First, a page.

He attended the Second Vatican Council as the peritus (theological consultant) of Cardinal Joseph Frings of Cologne, and his death marks the passing of the last pope to have participated in the Council. The young theologian made significant contributions, arguing that the Council’s texts ‘should respond to the most pressing questions … not judging or condemning, but using maternal language.’ As Andrea Tornielli has observed, though, ‘the future Benedict XVI was also a direct witness of the post-conciliar crisis, of the controversies in the universities and theological faculties. He witnessed the questioning of essential truths of the faith and unchecked experimentation with the liturgy.’

During his academic career, Ratzinger held important positions at the service of the German Bishops’ Conference and the International Theological Commission, and in 1972, he was instrumental in the founding the theological journal Communio along with Hans Urs von Balthasar, Henri de Lubac and others.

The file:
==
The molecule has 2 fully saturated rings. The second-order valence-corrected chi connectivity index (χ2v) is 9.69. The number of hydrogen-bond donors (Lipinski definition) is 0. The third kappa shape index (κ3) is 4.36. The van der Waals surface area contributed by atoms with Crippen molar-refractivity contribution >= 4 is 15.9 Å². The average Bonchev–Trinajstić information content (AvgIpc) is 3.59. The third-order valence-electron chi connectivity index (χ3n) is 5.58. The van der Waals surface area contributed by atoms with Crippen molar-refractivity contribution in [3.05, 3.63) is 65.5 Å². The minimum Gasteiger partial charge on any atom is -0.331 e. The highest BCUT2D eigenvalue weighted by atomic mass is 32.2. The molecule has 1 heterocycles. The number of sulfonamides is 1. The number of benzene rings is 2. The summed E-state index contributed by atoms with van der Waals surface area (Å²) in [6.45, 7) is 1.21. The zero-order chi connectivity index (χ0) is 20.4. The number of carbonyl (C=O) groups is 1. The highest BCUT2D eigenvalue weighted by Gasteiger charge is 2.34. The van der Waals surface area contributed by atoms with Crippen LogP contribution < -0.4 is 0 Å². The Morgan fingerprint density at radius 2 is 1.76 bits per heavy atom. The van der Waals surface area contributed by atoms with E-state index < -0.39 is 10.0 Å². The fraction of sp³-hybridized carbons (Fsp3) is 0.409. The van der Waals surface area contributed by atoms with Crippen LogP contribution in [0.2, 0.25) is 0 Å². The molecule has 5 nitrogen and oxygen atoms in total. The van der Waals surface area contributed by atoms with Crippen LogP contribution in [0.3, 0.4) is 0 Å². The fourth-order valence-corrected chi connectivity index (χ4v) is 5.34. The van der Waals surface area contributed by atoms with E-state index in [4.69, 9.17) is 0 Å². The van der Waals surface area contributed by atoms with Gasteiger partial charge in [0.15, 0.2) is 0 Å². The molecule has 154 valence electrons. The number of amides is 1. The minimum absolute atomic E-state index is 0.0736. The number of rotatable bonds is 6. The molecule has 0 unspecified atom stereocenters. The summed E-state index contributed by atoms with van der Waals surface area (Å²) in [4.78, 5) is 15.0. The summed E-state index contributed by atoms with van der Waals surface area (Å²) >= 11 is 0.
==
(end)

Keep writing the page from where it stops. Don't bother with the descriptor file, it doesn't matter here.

Archbishop and Cardinal

Pope Paul VI appointed Joseph Ratzinger Archbishop of Munich and Freising in 1977. Choosing ‘Cooperators of the truth’ as his episcopal motto, he explained that he saw it ‘as the relation between my previous task as professor and my new mission … following the truth and being at its service … in today’s world the theme of truth is omitted almost entirely, as something too great for man, and yet everything collapses if truth is missing.’

Only a few weeks later, he was made a Cardinal, and the following year he took part in the Conclave of 25 and 26 August, which elected John Paul I. In October 1978—shortly after returning from the Third International Mariological Congress in Guayaquil, Ecuador, where he served as Pope John Paul I’s Special Envoy—Cardinal Ratzinger would take part in the Conclave that elected Pope John Paul II.